I just finished book. fictional story is really nice. also expressed the objectives of both sides. it is usually unilateral history books. thank u so much… I hope one day u meet a

    • Are you writing from Turkey? If so you are my first Turkish reader. So glad you liked it. I will be in Istanbul and Ankara in November. Check ‘Appearances’ on my website in next few weeks. Be great to see you there.

      • ahmet kamil özay says:

        this is really true. Everywhere I read this book. through the course of the bus before class… many of my friends who wants to read the book. I will definitely check their ‘Appearances’ in, and I’ll be there. see u there… inşallah.

  5. Ramiz Abay says:

    Hi Mr. Humphreys,
    I have read recently Armageddon.
    It was not only a breathless reading of a lover of historic novels. But it was also of a ex sailor who has dared to start writing. So I also read your advices carefully. I’m sure they will help me much.
    I’m not in a position at all to criticize a novel,especially one of Bestsellers.
    However, as an expert sailor I feel obliged to correct some info about waters in wich you told some stories. (İn the Bosphorus, The Golden Horn and Corcula)
    Tidal movements (currents, foolds and ebbs) in the coastal waters of any Ocean is part of daily life. However the people in the Mediterranean, particularly those in the eastern half are unaware of them. İf the water level rise two feet then the people run away from seaside in belief of an approaching catastrophy :).
    Water level may rarely change in Adriatic. But here in Istanbul it change only because of strong winds which is not considerable for navigation at all.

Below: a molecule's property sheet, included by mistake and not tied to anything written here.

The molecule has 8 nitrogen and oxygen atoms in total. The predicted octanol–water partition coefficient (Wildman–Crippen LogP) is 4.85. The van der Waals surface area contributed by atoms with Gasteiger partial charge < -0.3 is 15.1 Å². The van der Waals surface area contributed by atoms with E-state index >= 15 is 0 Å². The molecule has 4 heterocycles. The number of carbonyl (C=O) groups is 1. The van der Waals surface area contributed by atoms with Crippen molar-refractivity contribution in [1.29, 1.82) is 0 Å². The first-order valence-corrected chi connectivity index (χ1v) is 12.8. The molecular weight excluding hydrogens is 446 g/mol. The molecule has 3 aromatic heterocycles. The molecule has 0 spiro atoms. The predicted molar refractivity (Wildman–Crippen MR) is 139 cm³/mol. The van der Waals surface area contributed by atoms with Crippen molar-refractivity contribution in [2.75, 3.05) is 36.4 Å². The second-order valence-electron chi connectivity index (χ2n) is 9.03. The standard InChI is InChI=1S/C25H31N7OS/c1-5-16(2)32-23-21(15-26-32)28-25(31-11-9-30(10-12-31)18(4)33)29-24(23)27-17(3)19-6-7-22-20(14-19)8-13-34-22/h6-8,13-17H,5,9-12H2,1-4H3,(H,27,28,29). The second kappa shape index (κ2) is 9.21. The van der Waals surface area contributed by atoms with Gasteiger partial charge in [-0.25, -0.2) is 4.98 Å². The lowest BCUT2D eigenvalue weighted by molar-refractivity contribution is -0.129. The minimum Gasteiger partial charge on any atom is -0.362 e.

As you probably know, there is a strong southerly current in Bosphorus. But it is a result of the overspilling waters of Black Sea to the Med. So,a sailboat can never keep it’s position without anchor or mooring even in a zero weather condition.
    I don’t know how many more Turkish sailors will read your books.(I wish many, many). But you may consider to correct the relevant parts in the new edition(s).
    I’m a little bit ashamed of the youngsters’ brutal:( behaviour near the city walls. Not only because they were my citizens but also because I wasn’t there. If you save some time to a city tour at your next appearance I will be volunteer to guide and guard you just as Gegoras guarded Emperor Constantine 🙂
    You’ll be asked only to sign my copy of P.C. Armageddon in exchange.
    I will try to be there at the book fair.

    My best regards.

    Ramiz ABAY

    • Mark says:

      Ramos I’d love to visit your amazing city.

      • Ramiz Abay says:

        I’ll be more than happy to meet you if and when it happens,
        Same promises to you as to Mr. HUMPHREYS 🙂
        I promise more interesting places to see than ordinary city tours.

  6. Mark says:

    Read Armageddon, loved it!
    Just finished Vlad. Loved it more!!
    Thank you for a truly great read.

  7. Alison D says:

    I just aquired you book through Barnes & Noble – Im very excited to read about this beautiful place Iv only seen pictures of. So excited

  8. Joe M says:

    Love the book! Just one problem, the Byzantines never considered themselves “greek” they still referred to themselves as Romans.

    • Thanks, Joe. So glad you liked it.
      As to ‘Greeks’ and ‘Romans’, I am sure you appreciate I did a fair bit of research for the novel! Earlier indeed the Byzantines referred to themselves as Romans. By this time, though they considered themselves the heirs of the Roman Empire, they referred to themselves, and their enemies called them, Greeks. Its in all the contemporary reports, European and Turkish.

      • Joe M says:

        Interesting, I was always under the impression that even in the Palaiologan Dynasty the Emperors still referred to themselves as “Autokrat of the Romans”

  9. John M. says:

    Hey Chris, I am enjoying your book. I do have a question however. In Chapter 9 you refer to Leilah having charts which show a conjunction of Venus and Neptune. Are these supposed to be astrological charts showing the planets Neptune and Venus? If so, it would be impossible since Neptune wasn’t discovered until 1846 and so was not included in astrology practiced in the 15th century.